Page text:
Tyler Cowen linked to two posts highlighting how high monetary policy uncertainty is today due to the high levels of inflation variability. The striking thing about these posts is that at our low inflation rate, the standard deviation of inflation is just as high as it was during the 70’s.

Using the month on month changes of inflation (bottom of top chart) instead of year on year changes (top of top chart) we see inflation variability spiking in mid 2006 rather than early 2009. Furthermore, the comparison the blogs make to the 70’s glosses over that by very similar measures, inflation uncertainty was much higher in the 50’s.

Of course, this may just be due to the crazy adjustment from the post war economy, so the policy uncertainty of the 50’s was probably low despite high the variability of inflation.

The high level of inflation volatility and therefore policy uncertainty can help explain why there are deficit hawks and gold bugs with nominal ten year yields at 2.6%.  Ignoring the increasing deficit, the US treasury is going to have to roll over 2.5 trillion dollars worth of debt* in the next year alone, so maybe there is something to be uncertain about.

*To look this up for yourself, go here. Download the excel file and look at marketable debt. There are over 1.7 trillion dollars worth of Treasury bills and .74 trillion worth of Treasury Notes payable in the next year. The amount of inflation adjusted notes coming due is under 40 billion and there are no long term treasury bonds coming due.

Links & Critiques

1. Michael Pettis has a post on why he thinks it unlikely that China will be able to rebalance their consumption. The main flaw is his analogy to Japan's economy. One of the main reasons Japan had trouble rebalancing was that Japan had almost fully converged with other developed economies except there were a lot of micro-inefficiencies in Japanese consumption markets. When houses are built one at a time and the retail market is still dominated by mom and pop stores the cost of consumption is rather high, reducing a household's willingness to consumer versus save on the margin. Growth stopped in Japan more because the convergence process was done and Japan couldn't overtake the rest of the world any more in places it was ahead.  To argue that the readjustment in China is going to have the same effect as it did in Japan, it would have to be assumed that China's economy has reached its steady state and will no longer catch up with the world.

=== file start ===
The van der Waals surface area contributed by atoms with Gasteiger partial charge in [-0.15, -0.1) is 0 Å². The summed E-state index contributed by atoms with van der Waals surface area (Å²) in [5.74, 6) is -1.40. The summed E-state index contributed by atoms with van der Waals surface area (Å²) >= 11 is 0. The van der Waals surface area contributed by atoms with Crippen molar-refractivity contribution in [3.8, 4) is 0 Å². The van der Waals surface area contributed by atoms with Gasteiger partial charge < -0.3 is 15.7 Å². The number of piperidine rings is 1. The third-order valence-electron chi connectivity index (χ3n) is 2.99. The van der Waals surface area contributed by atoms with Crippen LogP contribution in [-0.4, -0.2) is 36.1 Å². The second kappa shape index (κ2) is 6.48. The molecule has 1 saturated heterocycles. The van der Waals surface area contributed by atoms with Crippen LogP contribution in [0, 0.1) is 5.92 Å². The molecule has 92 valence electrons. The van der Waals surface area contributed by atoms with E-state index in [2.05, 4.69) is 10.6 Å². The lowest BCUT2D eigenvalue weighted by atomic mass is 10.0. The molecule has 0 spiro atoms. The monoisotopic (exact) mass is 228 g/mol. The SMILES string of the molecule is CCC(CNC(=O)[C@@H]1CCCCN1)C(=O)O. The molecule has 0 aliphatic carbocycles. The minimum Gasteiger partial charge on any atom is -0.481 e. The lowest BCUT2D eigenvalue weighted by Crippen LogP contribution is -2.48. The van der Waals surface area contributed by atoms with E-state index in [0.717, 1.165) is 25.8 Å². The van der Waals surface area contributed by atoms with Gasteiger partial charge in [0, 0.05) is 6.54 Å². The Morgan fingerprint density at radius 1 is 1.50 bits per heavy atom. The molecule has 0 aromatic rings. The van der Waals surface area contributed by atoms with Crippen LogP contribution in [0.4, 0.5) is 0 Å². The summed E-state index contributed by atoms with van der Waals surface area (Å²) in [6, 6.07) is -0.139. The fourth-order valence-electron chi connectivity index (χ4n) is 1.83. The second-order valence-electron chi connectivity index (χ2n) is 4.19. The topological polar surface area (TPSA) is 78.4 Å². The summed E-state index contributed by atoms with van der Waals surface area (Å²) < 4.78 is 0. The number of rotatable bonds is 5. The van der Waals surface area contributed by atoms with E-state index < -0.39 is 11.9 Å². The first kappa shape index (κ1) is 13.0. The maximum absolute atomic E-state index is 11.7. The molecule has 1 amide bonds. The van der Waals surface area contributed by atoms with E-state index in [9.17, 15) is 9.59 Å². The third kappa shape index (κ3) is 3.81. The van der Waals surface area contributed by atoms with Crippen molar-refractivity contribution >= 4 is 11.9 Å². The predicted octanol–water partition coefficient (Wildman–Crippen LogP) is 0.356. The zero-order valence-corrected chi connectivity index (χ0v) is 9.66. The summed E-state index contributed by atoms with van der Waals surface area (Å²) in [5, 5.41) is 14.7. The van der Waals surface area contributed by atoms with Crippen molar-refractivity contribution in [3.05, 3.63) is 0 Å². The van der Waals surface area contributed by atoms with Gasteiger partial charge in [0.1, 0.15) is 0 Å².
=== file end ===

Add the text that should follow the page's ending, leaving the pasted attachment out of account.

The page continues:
2. Arnold Kling looks at momentum in employment. This is another reason why markets care more about the headline number.

3. Some school districts don't understand bulk discounts. No wonder they are running out of money.